“I don’t want to cause no fuss, But can I buy your Magic Bus?” —song lyrics “Magic Bus” by The Who 1970
Countless are the miles my “always going somewhere” nature has taken me in a lifetime of cars, motorcycles, airplanes, and boats. Ready to go at the drop of a hat, many are the places I’ve been and things I’ve seen. Wonderful are most of the memories, but thankful is the keyword for surviving a few that became stories worth telling.
Earliest travel memories center around trips with my mom. Boarding a train bound for Kentucky. Buckling in for the same trip in a DC-3 prop-driven airliner for which I still have a certificate noting my first airplane ride at the age of three. And, then there were the many trips on commercial bus lines.
Reading a history of the Greyhound Bus Line last week conjured college band memories of the black smoke belching, diesel driven, air-brake spewing, silver giants with the dog on the side. Boarding the big charter buses transporting the Kilgore College band and the Rangerettes to games and special appearances was cool stuff compared to the yellow school buses that transported the Tiger band to Friday night games at Mount Pleasant High School.
My last bus ride six or seven years ago was the first leg home from the Oshkosh “AirVenture” air show in Wisconsin. American Airlines stood ready to whisk me from Milwaukee to DFW, but the 90-minute bus ride from the air show to General Mitchell International Airport in Wisconsin’s largest city reminded of a night during the winter of 1978 when, “Leave the driving to us,” took on a new meaning: a trip from Abilene to Dallas. In snow and ice.
Three hours for that trip was making good time driving the speed limit in the family cruiser on a sunny afternoon. Taking the bus that night was necessitated by purchasing a car in Dallas and driving it to Abilene, then hopping a bus back the following weekend to bring said family cruiser home.
“One-way to Dallas, please,” I said. “Will the snow pose problems tonight.”
A short “no” and a punched ticket was my answer. Besides faulty weather prognostication, undisclosed information included the sub-sonic travel time featuring stops in every burg along I-20 boasting an exit and a convenience store.
Despite all of those minor details, we were soon passing everything on the highway blowing plumes of snow onto creeping cars and idling trucks as the silver dog danced on the slippery super slab. The driver was good. He managed to hit every icy spot on the road causing the big bus to execute variations of the Texas Two Step while spinning wheels searched for spots of dry pavement.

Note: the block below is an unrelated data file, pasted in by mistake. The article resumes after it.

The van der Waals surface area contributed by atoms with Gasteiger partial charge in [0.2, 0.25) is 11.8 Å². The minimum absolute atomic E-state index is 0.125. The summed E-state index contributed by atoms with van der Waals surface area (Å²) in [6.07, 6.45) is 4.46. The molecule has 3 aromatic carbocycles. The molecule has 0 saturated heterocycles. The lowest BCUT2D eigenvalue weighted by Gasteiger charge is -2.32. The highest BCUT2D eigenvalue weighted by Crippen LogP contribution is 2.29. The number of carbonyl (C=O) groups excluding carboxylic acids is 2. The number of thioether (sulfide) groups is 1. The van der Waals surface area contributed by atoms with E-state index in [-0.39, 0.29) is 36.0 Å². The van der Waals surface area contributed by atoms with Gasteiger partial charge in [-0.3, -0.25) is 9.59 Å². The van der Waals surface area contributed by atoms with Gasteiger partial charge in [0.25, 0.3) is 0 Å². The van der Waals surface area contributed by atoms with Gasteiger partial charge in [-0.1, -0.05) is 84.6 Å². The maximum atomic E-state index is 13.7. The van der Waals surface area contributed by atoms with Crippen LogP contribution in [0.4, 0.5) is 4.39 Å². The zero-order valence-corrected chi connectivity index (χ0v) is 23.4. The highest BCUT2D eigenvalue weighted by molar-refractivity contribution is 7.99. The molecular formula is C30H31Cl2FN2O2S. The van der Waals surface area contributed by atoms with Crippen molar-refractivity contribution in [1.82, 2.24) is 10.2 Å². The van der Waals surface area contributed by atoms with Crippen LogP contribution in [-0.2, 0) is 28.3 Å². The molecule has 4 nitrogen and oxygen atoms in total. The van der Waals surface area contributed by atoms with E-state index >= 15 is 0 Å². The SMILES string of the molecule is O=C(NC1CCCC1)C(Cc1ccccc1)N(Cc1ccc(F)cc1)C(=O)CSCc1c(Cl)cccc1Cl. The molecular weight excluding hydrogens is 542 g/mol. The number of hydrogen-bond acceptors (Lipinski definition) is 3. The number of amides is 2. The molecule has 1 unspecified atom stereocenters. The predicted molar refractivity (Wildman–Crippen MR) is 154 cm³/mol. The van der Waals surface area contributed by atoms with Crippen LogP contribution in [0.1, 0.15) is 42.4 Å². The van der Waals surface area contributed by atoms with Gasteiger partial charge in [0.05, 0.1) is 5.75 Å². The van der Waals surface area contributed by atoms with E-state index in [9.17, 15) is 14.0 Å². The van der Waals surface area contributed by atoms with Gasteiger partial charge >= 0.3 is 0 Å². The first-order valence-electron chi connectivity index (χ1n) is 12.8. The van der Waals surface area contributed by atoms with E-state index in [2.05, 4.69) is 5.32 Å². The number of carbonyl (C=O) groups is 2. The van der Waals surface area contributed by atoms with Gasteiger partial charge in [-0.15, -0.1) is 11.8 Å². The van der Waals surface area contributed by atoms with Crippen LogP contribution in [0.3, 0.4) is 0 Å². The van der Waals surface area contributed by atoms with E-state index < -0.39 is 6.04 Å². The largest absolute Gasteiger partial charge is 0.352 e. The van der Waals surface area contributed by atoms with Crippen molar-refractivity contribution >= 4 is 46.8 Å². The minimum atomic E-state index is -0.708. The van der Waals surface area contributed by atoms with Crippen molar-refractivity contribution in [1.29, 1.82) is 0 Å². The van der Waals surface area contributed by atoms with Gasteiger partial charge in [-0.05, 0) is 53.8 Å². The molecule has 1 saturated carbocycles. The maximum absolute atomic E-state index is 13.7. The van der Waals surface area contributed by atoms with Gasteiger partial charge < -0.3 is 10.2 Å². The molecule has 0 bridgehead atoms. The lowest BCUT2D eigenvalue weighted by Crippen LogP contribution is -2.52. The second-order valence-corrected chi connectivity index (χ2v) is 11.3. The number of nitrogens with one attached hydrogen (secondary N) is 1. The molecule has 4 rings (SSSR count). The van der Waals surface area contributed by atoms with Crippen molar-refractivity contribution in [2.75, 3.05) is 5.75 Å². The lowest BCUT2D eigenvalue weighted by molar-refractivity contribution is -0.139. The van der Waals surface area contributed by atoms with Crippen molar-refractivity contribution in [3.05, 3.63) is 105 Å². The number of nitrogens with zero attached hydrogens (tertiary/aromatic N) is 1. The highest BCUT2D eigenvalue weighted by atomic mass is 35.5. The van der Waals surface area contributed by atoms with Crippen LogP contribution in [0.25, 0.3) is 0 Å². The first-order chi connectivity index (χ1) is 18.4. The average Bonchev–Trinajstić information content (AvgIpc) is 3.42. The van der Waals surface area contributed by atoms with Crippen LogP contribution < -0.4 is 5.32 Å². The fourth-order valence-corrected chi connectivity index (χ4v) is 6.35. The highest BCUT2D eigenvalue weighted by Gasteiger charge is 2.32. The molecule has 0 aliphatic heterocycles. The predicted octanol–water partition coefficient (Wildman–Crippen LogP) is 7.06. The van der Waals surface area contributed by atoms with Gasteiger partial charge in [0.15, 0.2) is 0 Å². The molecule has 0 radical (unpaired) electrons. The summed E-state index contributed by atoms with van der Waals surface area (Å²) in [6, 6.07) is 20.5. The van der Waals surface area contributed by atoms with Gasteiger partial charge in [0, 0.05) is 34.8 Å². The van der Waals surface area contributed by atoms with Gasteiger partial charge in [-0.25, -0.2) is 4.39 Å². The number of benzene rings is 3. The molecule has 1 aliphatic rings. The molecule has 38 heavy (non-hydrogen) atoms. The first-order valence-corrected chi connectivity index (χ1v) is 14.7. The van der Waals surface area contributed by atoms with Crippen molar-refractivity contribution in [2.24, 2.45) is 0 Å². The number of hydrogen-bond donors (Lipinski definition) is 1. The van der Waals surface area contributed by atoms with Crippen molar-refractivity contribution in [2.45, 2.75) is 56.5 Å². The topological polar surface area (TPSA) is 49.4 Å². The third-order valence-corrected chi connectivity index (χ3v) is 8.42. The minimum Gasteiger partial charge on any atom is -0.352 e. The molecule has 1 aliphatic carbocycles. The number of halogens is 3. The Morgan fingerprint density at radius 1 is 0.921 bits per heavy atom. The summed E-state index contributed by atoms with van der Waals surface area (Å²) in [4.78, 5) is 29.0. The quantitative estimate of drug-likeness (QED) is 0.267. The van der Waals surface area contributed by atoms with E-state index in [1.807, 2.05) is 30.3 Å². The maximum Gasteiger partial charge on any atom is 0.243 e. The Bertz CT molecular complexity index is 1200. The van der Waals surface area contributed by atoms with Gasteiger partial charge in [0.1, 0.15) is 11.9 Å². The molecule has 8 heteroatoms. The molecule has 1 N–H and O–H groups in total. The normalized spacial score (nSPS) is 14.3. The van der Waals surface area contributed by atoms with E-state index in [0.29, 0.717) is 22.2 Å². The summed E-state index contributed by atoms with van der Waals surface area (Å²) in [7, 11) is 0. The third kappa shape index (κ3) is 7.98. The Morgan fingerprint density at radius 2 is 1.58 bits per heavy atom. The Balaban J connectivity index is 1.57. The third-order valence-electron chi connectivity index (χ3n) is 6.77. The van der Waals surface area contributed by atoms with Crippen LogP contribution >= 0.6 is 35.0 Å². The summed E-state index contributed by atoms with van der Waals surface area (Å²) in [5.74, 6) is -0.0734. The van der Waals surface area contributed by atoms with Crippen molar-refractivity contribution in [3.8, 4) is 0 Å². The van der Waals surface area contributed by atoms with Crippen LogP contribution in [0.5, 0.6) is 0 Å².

A variety of diversions inside helped keep our minds off the road conditions outside. A young man with a guitar toward the rear of the bus broke into song. “They say music soothes the soul,” said the lady behind me traveling to Mobile with her daughter. I tried joining in, but holding my breath just wasn’t conducive to harmonizing on the next verse of “Magic Bus.”
The momentary jolts of traction between every slip and slide sent a cacophony of screams and four-letter expletives from the back all the way up to the pregnant lady at the front. A couple of older guys across the aisle wagered on when she was going to deliver. One bet it would be between Cisco and Strawn while the other put his money on the stretch of interstate between Weatherford and Aledo. As word of the wager spread, others began to lay down money as well.
Nobody claimed any winnings. She failed to deliver, but fortunately, the bus driver didn’t, bringing us into the Dallas terminal at 10 minutes to midnight, 15 minutes ahead of schedule and 30 minutes faster than I had ever driven it on a sunny afternoon in the old family cruiser.
“Thank you, driver, for getting me here, You’ll be an inspector, have no fear. Too muuuch—Magic Bus…”
Aldridge columns are also published in the Center, Texas Light and Champion and the Mount Pleasant, Texas, Tribune.
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(Photo at top of the page: 1959 Greyhound promotional postcard. The Scenicruiser bus was unique to Greyhound and was in-service from 1954 into the mid-70’s.)